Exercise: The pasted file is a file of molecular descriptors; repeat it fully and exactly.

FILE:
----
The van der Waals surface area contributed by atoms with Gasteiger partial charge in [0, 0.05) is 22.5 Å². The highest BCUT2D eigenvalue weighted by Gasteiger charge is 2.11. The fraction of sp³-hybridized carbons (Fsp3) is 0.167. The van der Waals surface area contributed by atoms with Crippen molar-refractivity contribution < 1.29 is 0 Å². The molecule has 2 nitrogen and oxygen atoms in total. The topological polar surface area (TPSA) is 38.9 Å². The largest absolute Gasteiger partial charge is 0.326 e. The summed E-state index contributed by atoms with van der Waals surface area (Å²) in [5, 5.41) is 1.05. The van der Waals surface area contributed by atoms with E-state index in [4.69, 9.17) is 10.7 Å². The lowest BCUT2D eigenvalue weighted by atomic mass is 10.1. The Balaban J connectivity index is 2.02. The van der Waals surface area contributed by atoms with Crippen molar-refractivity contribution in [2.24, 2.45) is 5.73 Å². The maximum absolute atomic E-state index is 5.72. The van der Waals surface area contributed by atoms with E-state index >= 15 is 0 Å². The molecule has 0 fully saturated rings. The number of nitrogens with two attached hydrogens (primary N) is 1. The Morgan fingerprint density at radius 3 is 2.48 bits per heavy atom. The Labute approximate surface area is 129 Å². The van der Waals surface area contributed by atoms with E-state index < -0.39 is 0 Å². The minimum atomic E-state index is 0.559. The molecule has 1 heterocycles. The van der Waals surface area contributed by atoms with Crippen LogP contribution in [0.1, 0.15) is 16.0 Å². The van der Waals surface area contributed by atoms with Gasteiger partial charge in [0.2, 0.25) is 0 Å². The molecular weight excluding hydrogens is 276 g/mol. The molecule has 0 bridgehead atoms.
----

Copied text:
The van der Waals surface area contributed by atoms with Gasteiger partial charge in [0, 0.05) is 22.5 Å². The highest BCUT2D eigenvalue weighted by Gasteiger charge is 2.11. The fraction of sp³-hybridized carbons (Fsp3) is 0.167. The van der Waals surface area contributed by atoms with Crippen molar-refractivity contribution < 1.29 is 0 Å². The molecule has 2 nitrogen and oxygen atoms in total. The topological polar surface area (TPSA) is 38.9 Å². The largest absolute Gasteiger partial charge is 0.326 e. The summed E-state index contributed by atoms with van der Waals surface area (Å²) in [5, 5.41) is 1.05. The van der Waals surface area contributed by atoms with E-state index in [4.69, 9.17) is 10.7 Å². The lowest BCUT2D eigenvalue weighted by atomic mass is 10.1. The Balaban J connectivity index is 2.02. The van der Waals surface area contributed by atoms with Crippen molar-refractivity contribution in [2.24, 2.45) is 5.73 Å². The maximum absolute atomic E-state index is 5.72. The van der Waals surface area contributed by atoms with E-state index >= 15 is 0 Å². The molecule has 0 fully saturated rings. The number of nitrogens with two attached hydrogens (primary N) is 1. The Morgan fingerprint density at radius 3 is 2.48 bits per heavy atom. The Labute approximate surface area is 129 Å². The van der Waals surface area contributed by atoms with E-state index < -0.39 is 0 Å². The minimum atomic E-state index is 0.559. The molecule has 1 heterocycles. The van der Waals surface area contributed by atoms with Crippen LogP contribution in [0.1, 0.15) is 16.0 Å². The van der Waals surface area contributed by atoms with Gasteiger partial charge in [0.2, 0.25) is 0 Å². The molecular weight excluding hydrogens is 276 g/mol. The molecule has 0 bridgehead atoms.